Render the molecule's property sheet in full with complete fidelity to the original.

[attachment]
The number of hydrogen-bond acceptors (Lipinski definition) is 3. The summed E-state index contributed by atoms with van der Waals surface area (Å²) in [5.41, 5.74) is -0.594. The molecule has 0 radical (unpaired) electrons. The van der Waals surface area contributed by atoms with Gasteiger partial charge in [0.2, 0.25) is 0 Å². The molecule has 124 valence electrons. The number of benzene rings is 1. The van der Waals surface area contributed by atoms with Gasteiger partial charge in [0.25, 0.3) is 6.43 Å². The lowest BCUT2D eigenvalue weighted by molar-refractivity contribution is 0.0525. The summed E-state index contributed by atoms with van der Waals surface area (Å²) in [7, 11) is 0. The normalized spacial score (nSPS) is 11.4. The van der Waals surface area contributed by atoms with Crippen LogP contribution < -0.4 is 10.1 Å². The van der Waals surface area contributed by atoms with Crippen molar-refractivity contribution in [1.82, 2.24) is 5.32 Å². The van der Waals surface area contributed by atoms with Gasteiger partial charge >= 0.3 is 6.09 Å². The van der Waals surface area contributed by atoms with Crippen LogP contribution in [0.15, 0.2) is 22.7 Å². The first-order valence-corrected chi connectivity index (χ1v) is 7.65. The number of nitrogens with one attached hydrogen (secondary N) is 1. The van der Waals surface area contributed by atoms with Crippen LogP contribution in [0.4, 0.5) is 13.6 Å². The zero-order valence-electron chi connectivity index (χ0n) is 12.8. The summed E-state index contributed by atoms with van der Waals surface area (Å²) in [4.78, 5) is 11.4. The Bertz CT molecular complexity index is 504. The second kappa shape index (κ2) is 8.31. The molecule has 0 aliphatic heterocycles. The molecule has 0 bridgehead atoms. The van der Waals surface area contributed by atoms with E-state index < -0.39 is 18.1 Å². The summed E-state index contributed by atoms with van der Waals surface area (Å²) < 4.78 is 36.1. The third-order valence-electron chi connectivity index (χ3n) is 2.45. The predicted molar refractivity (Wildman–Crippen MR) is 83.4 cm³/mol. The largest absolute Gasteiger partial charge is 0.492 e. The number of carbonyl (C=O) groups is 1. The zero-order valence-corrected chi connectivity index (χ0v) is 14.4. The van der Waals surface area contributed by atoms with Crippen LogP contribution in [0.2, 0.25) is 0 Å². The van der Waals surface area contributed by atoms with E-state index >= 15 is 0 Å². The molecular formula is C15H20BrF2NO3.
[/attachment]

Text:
The number of hydrogen-bond acceptors (Lipinski definition) is 3. The summed E-state index contributed by atoms with van der Waals surface area (Å²) in [5.41, 5.74) is -0.594. The molecule has 0 radical (unpaired) electrons. The van der Waals surface area contributed by atoms with Gasteiger partial charge in [0.2, 0.25) is 0 Å². The molecule has 124 valence electrons. The number of benzene rings is 1. The van der Waals surface area contributed by atoms with Gasteiger partial charge in [0.25, 0.3) is 6.43 Å². The lowest BCUT2D eigenvalue weighted by molar-refractivity contribution is 0.0525. The summed E-state index contributed by atoms with van der Waals surface area (Å²) in [7, 11) is 0. The normalized spacial score (nSPS) is 11.4. The van der Waals surface area contributed by atoms with Crippen LogP contribution < -0.4 is 10.1 Å². The van der Waals surface area contributed by atoms with Crippen molar-refractivity contribution in [1.82, 2.24) is 5.32 Å². The van der Waals surface area contributed by atoms with Gasteiger partial charge >= 0.3 is 6.09 Å². The van der Waals surface area contributed by atoms with Crippen LogP contribution in [0.15, 0.2) is 22.7 Å². The first-order valence-corrected chi connectivity index (χ1v) is 7.65. The number of nitrogens with one attached hydrogen (secondary N) is 1. The van der Waals surface area contributed by atoms with Crippen LogP contribution in [0.4, 0.5) is 13.6 Å². The zero-order valence-electron chi connectivity index (χ0n) is 12.8. The summed E-state index contributed by atoms with van der Waals surface area (Å²) in [4.78, 5) is 11.4. The Bertz CT molecular complexity index is 504. The second kappa shape index (κ2) is 8.31. The molecule has 0 aliphatic heterocycles. The molecule has 0 bridgehead atoms. The van der Waals surface area contributed by atoms with E-state index < -0.39 is 18.1 Å². The summed E-state index contributed by atoms with van der Waals surface area (Å²) < 4.78 is 36.1. The third-order valence-electron chi connectivity index (χ3n) is 2.45. The predicted molar refractivity (Wildman–Crippen MR) is 83.4 cm³/mol. The largest absolute Gasteiger partial charge is 0.492 e. The number of carbonyl (C=O) groups is 1. The zero-order valence-corrected chi connectivity index (χ0v) is 14.4. The van der Waals surface area contributed by atoms with Crippen LogP contribution in [0.2, 0.25) is 0 Å². The van der Waals surface area contributed by atoms with E-state index >= 15 is 0 Å². The molecular formula is C15H20BrF2NO3.